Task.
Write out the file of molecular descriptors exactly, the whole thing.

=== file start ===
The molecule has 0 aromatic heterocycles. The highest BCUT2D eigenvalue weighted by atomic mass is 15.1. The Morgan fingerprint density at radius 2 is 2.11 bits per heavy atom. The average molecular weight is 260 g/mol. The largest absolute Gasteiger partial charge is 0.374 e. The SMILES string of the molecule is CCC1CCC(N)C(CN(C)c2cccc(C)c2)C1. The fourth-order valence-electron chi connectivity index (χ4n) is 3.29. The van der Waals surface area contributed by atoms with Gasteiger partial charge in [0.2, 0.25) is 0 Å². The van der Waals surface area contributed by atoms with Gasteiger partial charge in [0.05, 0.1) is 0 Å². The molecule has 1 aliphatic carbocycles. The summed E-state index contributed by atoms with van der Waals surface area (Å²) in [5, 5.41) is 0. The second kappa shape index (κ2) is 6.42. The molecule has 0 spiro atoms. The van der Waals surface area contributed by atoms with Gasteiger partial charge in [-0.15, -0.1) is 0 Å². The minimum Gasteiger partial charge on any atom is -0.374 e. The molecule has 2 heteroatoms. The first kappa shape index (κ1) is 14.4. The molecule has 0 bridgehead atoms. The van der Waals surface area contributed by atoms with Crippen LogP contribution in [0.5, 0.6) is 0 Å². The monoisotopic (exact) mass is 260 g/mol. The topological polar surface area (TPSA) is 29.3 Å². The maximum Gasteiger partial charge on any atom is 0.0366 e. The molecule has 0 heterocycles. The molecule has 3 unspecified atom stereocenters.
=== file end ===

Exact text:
The molecule has 0 aromatic heterocycles. The highest BCUT2D eigenvalue weighted by atomic mass is 15.1. The Morgan fingerprint density at radius 2 is 2.11 bits per heavy atom. The average molecular weight is 260 g/mol. The largest absolute Gasteiger partial charge is 0.374 e. The SMILES string of the molecule is CCC1CCC(N)C(CN(C)c2cccc(C)c2)C1. The fourth-order valence-electron chi connectivity index (χ4n) is 3.29. The van der Waals surface area contributed by atoms with Gasteiger partial charge in [0.2, 0.25) is 0 Å². The van der Waals surface area contributed by atoms with Gasteiger partial charge in [0.05, 0.1) is 0 Å². The molecule has 1 aliphatic carbocycles. The summed E-state index contributed by atoms with van der Waals surface area (Å²) in [5, 5.41) is 0. The second kappa shape index (κ2) is 6.42. The molecule has 0 spiro atoms. The van der Waals surface area contributed by atoms with Gasteiger partial charge in [-0.15, -0.1) is 0 Å². The minimum Gasteiger partial charge on any atom is -0.374 e. The molecule has 2 heteroatoms. The first kappa shape index (κ1) is 14.4. The molecule has 0 bridgehead atoms. The van der Waals surface area contributed by atoms with Crippen LogP contribution in [0.5, 0.6) is 0 Å². The monoisotopic (exact) mass is 260 g/mol. The topological polar surface area (TPSA) is 29.3 Å². The maximum Gasteiger partial charge on any atom is 0.0366 e. The molecule has 0 heterocycles. The molecule has 3 unspecified atom stereocenters.